What It Is
Known as Red around the barn. Secretariat was a spectacular racehorse, one of those rare creatures who lived up to his hype. From the moment he was born, according to the Disney version of his life, the colt was ready to go. He consistently awed and surprised the people around him and set records that have yet to be beaten, even 37 years later.
In Secretariat, the horse gets the full-on fairy tale treatment. He helps his owner, Penny Chenery (Diane Lane), to find a purpose after her father’s death, and his trainer Lucien Laurin (John Malkovich) to reclaim a career on the skids. He wins race after race, inspiring his veteran jockey Ronnie Turcotte (Otto Thorwarth) and loyal groom Eddie Sweat (Nelsan Ellis) and convincing Penny’s conservative husband Jack (Dylan Walsh) to appreciate his wife’s ambition and dedication. Even Penny’s teenaged daughter Kate (AJ Michalka) learns something for the story of her mother and Red, as she sorts out what it means to be rebellious and independent (and protest the war in Vietnam, an activity her father disparages). She comes to see in her mother’s new career a model of liberation.
Penny is the film’s emotional center, as she looks after her ailing horse-farm owner father (Scott Glenn) and then, after his death, navigates the complicated world of horse racing, where egos and bank accounts are all large. Her faith in Secretariat is instantaneous (literally, she hopes he’ll save the farm even before he’s born). She deals with an assortment of eccentric employees and friends (Lucien is especially lively, wearing vibrant outfits and hats, tending to speak his mind loudly), her family, who miss her when she’s away at the farm or at races, and all sorts of sports reporters and other owners — mostly men who think she can’t keep up.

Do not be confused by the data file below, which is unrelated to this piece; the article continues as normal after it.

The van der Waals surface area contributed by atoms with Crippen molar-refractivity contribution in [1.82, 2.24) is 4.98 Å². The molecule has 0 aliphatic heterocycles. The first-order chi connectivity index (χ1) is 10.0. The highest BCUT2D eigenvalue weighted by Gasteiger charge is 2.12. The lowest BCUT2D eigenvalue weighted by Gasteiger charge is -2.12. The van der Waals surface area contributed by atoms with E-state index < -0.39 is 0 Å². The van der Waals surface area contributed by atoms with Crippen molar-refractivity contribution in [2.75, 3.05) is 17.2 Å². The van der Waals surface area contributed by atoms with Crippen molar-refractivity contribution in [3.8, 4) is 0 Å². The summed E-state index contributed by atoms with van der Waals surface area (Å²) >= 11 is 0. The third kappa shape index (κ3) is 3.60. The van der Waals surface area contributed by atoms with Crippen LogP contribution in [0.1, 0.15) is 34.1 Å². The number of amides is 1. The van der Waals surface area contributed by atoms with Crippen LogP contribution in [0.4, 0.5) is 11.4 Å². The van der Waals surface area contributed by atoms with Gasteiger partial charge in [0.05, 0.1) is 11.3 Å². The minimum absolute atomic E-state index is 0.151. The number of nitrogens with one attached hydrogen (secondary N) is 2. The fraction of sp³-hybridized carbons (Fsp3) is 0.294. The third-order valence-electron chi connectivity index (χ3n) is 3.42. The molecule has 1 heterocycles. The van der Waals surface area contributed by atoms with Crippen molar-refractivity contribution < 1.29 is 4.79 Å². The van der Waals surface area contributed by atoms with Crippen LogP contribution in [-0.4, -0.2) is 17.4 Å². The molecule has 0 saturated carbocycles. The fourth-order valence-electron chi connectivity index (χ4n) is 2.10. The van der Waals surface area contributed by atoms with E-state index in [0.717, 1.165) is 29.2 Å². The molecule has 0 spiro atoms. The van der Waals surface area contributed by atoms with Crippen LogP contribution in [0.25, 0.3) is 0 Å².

As interesting as Penny’s story may be (a woman running a multi-million dollar business in the 1970s was not typical), the movie is organized around Secretariat’s key races. These showcase horses’ magnificent bodies, jockeys’ colorful silks, and loads of reaction shots of people in the stands. Throughout, Penny, Lucien, Eddie, and Ronnie’s steadfast commitment to their horse and their goal is admirable and their evolving relationships with each other are entertaining.
Why It’s Fun
In a word: the horse. This movie version of Secretariat is an ideal mix of athletic brilliance and vivid personality, especially in his scenes with Penny. As she marvels at his apparent intelligence, his grace and speed, the film provides close-ups of his eyes, his churning legs, and his snorting nostrils. It’s not that they communicate, exactly. It’s more like she sees herself when she looks at him.
While Secretariat takes a conventional “sports movie” shape — when underdogs triumph over adversity (see also: Glory Road, Remember the Titans, even The Mighty Ducks) — it also maintains a balance among a range of elements, including melodrama (Penny’s domestic concerns), comedy, (Lucien’s odd behaviors), and competition (the racing/track scenes). These are beautifully shot, sometimes in slow motion, and frequently exciting, even if you know who’s going to win the race.